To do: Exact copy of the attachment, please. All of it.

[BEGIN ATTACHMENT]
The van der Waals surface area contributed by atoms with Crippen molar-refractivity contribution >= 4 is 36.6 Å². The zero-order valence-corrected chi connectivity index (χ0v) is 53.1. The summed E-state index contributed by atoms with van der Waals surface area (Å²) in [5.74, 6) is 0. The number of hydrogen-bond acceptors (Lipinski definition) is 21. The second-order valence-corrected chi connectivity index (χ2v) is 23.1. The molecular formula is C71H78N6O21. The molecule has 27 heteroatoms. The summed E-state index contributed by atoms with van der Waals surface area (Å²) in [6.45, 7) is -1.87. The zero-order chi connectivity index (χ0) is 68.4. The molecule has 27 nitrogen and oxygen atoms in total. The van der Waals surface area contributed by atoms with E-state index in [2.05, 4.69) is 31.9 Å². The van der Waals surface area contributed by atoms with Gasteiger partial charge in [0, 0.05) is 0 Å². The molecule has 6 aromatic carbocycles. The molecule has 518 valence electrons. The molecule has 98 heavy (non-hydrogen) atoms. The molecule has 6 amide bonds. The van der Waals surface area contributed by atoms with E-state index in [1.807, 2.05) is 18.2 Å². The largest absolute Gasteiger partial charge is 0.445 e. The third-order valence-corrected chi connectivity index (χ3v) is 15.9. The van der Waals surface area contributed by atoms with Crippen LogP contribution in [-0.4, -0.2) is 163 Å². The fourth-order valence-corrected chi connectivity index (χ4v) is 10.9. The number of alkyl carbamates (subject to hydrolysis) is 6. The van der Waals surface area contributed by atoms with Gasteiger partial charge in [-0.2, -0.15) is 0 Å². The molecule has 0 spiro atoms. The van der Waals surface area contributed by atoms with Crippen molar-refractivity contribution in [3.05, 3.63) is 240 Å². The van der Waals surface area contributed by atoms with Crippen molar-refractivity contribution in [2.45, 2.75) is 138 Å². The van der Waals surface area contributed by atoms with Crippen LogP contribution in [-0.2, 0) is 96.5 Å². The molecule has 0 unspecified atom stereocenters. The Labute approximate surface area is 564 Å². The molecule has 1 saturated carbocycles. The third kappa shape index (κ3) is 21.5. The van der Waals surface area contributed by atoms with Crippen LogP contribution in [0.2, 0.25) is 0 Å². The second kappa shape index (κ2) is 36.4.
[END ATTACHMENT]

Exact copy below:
The van der Waals surface area contributed by atoms with Crippen molar-refractivity contribution >= 4 is 36.6 Å². The zero-order valence-corrected chi connectivity index (χ0v) is 53.1. The summed E-state index contributed by atoms with van der Waals surface area (Å²) in [5.74, 6) is 0. The number of hydrogen-bond acceptors (Lipinski definition) is 21. The second-order valence-corrected chi connectivity index (χ2v) is 23.1. The molecular formula is C71H78N6O21. The molecule has 27 heteroatoms. The summed E-state index contributed by atoms with van der Waals surface area (Å²) in [6.45, 7) is -1.87. The zero-order chi connectivity index (χ0) is 68.4. The molecule has 27 nitrogen and oxygen atoms in total. The van der Waals surface area contributed by atoms with E-state index in [2.05, 4.69) is 31.9 Å². The van der Waals surface area contributed by atoms with Gasteiger partial charge in [0, 0.05) is 0 Å². The molecule has 6 aromatic carbocycles. The molecule has 518 valence electrons. The molecule has 98 heavy (non-hydrogen) atoms. The molecule has 6 amide bonds. The van der Waals surface area contributed by atoms with E-state index in [1.807, 2.05) is 18.2 Å². The largest absolute Gasteiger partial charge is 0.445 e. The third-order valence-corrected chi connectivity index (χ3v) is 15.9. The van der Waals surface area contributed by atoms with Crippen LogP contribution in [-0.4, -0.2) is 163 Å². The fourth-order valence-corrected chi connectivity index (χ4v) is 10.9. The number of alkyl carbamates (subject to hydrolysis) is 6. The van der Waals surface area contributed by atoms with Gasteiger partial charge in [-0.2, -0.15) is 0 Å². The molecule has 0 spiro atoms. The van der Waals surface area contributed by atoms with Crippen molar-refractivity contribution in [3.05, 3.63) is 240 Å². The van der Waals surface area contributed by atoms with Crippen molar-refractivity contribution in [2.45, 2.75) is 138 Å². The van der Waals surface area contributed by atoms with Crippen LogP contribution in [-0.2, 0) is 96.5 Å². The molecule has 0 unspecified atom stereocenters. The Labute approximate surface area is 564 Å². The molecule has 1 saturated carbocycles. The third kappa shape index (κ3) is 21.5. The van der Waals surface area contributed by atoms with Crippen LogP contribution in [0.2, 0.25) is 0 Å². The second kappa shape index (κ2) is 36.4.